Cold Justice star Steve Spingola: ‘It’s just something that’s in your DNA’

Steve Spingola (third from left) investigates cold cases in Dick Wolf's reality series Cold Justice. Photo Credit: Courtesy of Oxygen.
Steve Spingola (third from left) investigates cold cases in Dick Wolf's reality series Cold Justice. Photo Credit: Courtesy of Oxygen. /

Cold Justice’s Steve Spingola takes us behind the scene of Dick Wolf’s reality series and talks about what it really takes to investigate a cold case.

The Dick Wolf brand isn’t just crime dramas; it’s telling the stories of real crimes, too. The Oxygen series Cold Justice features former prosecutor Kelly Siegler and a crew of veteran investigators as they revisit unsolved cases around the country.

Steve Spingola is a fixture on Kelly’s team, having appeared on the show since its second season. A veteran of the Milwaukee Police Department, he’s worked on everything from violent crimes to the case against serial killer Jeffrrey Dahmer.

Though he’s retired from the department, he keeps helping others through teaching—and lending his years of expertise to these cold cases. Ahead of tonight’s episode, which features him working with Kelly on a mysterious death in Florida, Steve spoke to One Chicago Center about what effect the series has on these real-life crimes.

Learn more about Steve Spingola in our interview, then catch him in a new Cold Justice episode at 6 p.m. ET/PT tonight on Oxygen.

More from One Chicago Center

One Chicago Center: You’ve been part of Cold Justice since the second season. What is it about this project that continues to interest you?

Steve Spingola: It’s hard to explain. It’s just something that’s in your DNA; it’s just something that to me is worth doing. I get calls from people all over the country about if we can take cases—their children are missing or their mother they believe was murdered by their father.

And it’s really kind of gut-wrenching to read these stories where, now we’re into where people are dying. Mothers who reported their kinds missing in the 70’s, now they’ve got breast cancer and are dying and they never found their kids or had any resolution to what happened.

So to me it’s something that’s kind of personal, something that’s motivational. It’s hard to not do something when you believe that somebody’s been wronged in our society.

You have to approach a cold case differently than if you were the initial investigator. What’s the process when you do take a case?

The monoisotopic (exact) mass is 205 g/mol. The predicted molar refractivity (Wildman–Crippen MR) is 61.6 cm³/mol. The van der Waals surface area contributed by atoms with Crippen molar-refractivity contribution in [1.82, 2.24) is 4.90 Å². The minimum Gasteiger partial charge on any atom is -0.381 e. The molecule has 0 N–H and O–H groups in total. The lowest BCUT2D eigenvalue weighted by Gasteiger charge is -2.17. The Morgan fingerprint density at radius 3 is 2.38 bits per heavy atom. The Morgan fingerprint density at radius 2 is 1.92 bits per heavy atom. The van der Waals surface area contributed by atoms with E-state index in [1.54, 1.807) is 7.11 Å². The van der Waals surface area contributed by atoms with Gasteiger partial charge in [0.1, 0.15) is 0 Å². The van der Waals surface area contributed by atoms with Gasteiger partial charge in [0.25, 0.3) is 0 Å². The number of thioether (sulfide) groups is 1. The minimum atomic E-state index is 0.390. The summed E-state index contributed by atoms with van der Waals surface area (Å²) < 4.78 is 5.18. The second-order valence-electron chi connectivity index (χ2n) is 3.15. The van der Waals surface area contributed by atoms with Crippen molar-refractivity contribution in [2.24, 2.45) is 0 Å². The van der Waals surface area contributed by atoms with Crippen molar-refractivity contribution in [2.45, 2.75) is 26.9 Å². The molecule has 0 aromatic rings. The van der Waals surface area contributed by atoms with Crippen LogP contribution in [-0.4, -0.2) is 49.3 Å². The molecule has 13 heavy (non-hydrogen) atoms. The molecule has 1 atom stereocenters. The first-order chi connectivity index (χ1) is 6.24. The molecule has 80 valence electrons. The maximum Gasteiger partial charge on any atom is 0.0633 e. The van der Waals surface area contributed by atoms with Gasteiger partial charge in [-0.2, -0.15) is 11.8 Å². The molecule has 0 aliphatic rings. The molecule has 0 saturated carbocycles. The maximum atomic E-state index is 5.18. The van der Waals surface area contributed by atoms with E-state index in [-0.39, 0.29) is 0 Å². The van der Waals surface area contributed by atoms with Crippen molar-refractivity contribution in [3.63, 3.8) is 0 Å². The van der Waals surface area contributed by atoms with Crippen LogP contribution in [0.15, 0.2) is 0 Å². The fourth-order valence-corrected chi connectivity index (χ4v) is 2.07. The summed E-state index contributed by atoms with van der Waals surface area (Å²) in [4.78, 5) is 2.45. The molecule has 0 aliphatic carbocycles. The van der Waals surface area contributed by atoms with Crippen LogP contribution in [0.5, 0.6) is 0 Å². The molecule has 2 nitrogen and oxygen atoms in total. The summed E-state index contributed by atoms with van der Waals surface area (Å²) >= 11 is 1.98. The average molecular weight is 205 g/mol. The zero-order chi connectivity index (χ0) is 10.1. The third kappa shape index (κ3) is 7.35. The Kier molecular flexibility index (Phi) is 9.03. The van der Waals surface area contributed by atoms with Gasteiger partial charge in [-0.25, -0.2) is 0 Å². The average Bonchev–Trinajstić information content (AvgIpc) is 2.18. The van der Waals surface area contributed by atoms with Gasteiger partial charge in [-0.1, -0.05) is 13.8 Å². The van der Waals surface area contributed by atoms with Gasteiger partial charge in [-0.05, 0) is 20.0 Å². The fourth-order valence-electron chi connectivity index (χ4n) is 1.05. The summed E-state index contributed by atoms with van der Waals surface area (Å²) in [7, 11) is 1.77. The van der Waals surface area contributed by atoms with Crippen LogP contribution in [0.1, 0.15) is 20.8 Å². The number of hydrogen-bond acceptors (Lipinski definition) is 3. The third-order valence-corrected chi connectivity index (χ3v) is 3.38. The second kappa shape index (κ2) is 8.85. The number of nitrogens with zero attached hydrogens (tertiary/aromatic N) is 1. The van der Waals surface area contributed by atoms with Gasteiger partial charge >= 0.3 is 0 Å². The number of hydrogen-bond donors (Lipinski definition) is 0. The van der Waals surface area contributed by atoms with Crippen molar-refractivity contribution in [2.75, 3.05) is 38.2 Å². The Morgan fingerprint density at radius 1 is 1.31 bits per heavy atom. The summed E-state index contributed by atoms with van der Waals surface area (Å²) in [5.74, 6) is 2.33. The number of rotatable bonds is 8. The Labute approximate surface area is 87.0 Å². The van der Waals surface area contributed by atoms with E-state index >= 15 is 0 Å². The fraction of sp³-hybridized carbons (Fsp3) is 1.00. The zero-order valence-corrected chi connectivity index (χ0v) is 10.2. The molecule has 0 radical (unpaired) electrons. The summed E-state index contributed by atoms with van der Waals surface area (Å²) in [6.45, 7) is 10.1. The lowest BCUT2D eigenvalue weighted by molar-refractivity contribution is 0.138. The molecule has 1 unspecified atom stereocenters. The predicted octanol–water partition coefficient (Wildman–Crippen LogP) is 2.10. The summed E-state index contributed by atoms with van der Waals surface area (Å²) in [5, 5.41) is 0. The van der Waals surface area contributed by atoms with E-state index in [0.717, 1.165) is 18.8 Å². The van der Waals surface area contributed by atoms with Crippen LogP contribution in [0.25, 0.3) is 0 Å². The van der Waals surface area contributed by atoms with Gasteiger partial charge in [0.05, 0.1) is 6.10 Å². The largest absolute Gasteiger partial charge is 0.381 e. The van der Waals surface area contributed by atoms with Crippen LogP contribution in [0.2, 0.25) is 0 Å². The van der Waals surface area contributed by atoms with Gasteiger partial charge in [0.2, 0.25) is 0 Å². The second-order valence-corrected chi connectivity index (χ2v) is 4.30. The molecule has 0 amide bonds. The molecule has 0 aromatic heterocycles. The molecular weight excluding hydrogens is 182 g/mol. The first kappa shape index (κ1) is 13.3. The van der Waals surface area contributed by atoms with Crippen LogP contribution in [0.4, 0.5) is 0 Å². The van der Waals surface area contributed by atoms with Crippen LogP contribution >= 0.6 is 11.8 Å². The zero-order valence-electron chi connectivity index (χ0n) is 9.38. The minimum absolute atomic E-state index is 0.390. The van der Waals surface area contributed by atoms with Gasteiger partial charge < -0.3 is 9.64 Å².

Part of the problem is when these cases go cold, we’ve been to places where the police departments have been flooded or they’ve had fires. They’ve lost the evidence over a 20, 30 year period. Some of the physical evidence isn’t packed right, so we lose DNA. You really almost have to go back, take a look at what you have and what you don’t and the witnesses—to see if they’re still alive, including the police officers.

I think a big part of this is selling it to the district attorney. He or she is the one that has to prosecute this, and it makes the case exponentially harder to prosecute when people’s memories are faded or the evidence isn’t what it once was or law enforcement simply can’t remember talking to a guy. They have the reports, but it’s awfully hard to refresh your memory sometimes when it’s been 25 years. You can’t remember anything about the case.

Have you learned anything from working on these Cold Justice investigations?

Every day and it’s just amazing. You go and work with groups of people like Kelly and some of the investigators, or somebody in law enforcement, or you contact some of the labs…and you learn something new every day. I do a lot of teaching, so I go out and bring it to the young police officers of society. I pass along what I’ve learned to them as I’m getting older, and hopefully help them so the cases they work on don’t go cold.

There’s been a lot of talk about the role social media is playing in law enforcement. Do you think it has helped bring more awareness to some of these cold cases?

It does. I’m in Milwaukee right now and yesterday, they had a murder. A guy killed his girlfriend and took their kid, and one of the things law enforcement did was they went to social media to get his picture out there and his car. Social media makes it easier to contact law enforcement in general.